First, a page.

A Szomszéd Lány (The Girl Next Door) (Hungary)
Hungarian edition of The Girl Next Door, translated by Anikó Farkas and Attila Kiss.
…And feeds on the living, who are so easy – so pleasurable – to kill.
…And her unearthly awakening summons Jordan Chase, a man who hears the voices of ancient gods and feels the power of sacred places – who knows he must fulfill a destiny which may ensure his death.
…And seeks out Robert Dodgson, a writer who came to Greece for sun, ouzo and women- luring him and his friends into a nightmare of unimaginable pain and terror.
…To seduce and destroy, to drench the world in blood. And nothing human can stop her.
When Sara Foster is kidnapped in front of an abortion clinic in broad daylight, taken off a busy Manhattan street by a pair of total strangers – Stephen and Katherine Teach – she is three months pregnant wth her married lover’s child.
Her abductors seem to know that. They also seem to know where she lives, where she teachers, where she was born, who her lover is – even where her father plays golf on the weekends. They tell her about a mysterious worldwide Organization devoted to white slavery and what happens to those slaves who try to run away. What happens to their families and those they love.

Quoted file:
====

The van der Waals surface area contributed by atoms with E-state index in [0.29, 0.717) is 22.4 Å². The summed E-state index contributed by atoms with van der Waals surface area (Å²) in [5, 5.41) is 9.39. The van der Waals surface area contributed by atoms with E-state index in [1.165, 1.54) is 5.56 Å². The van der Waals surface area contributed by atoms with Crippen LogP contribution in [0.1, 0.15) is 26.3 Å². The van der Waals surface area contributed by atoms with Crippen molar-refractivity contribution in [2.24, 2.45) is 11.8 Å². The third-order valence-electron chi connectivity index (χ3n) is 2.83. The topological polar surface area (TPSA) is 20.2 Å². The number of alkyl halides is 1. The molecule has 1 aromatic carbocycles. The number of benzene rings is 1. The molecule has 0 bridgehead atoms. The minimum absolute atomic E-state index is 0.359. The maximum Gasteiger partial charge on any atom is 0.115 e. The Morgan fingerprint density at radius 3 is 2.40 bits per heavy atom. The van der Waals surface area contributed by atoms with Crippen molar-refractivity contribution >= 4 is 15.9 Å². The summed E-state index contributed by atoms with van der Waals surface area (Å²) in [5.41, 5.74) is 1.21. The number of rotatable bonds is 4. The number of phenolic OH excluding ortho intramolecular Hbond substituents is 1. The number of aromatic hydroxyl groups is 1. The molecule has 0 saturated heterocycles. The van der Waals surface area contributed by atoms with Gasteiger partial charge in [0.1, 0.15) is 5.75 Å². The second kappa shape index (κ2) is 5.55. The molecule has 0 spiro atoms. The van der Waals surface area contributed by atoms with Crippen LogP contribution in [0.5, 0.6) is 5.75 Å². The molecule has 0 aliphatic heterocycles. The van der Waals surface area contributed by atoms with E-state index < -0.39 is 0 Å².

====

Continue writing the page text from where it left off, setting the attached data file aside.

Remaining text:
That’s what Sara is now. Their slave.
They show her what happens if she tries to disobey.
She sleeps in a coffin-like box in the basement.
She’s fed according to their whim. Abused according to their whim.
They involve her in a brutal murder.
That’s just the beginning. Because Stephen and Katherine Teach have terrible plans for Sara.
And her baby.
Like his novels Joyride, Stranglehold, The Girl Next Door, and Cover, Right To Life is a descent into madness and human evil which is all the more harrowing because it’s based on fact. Sara’s ordeal really happened to somebody just like you and me and it’s one that is vividly rendered. So consider yourself warned. This is disturbing graphic writing.
Not for the timid.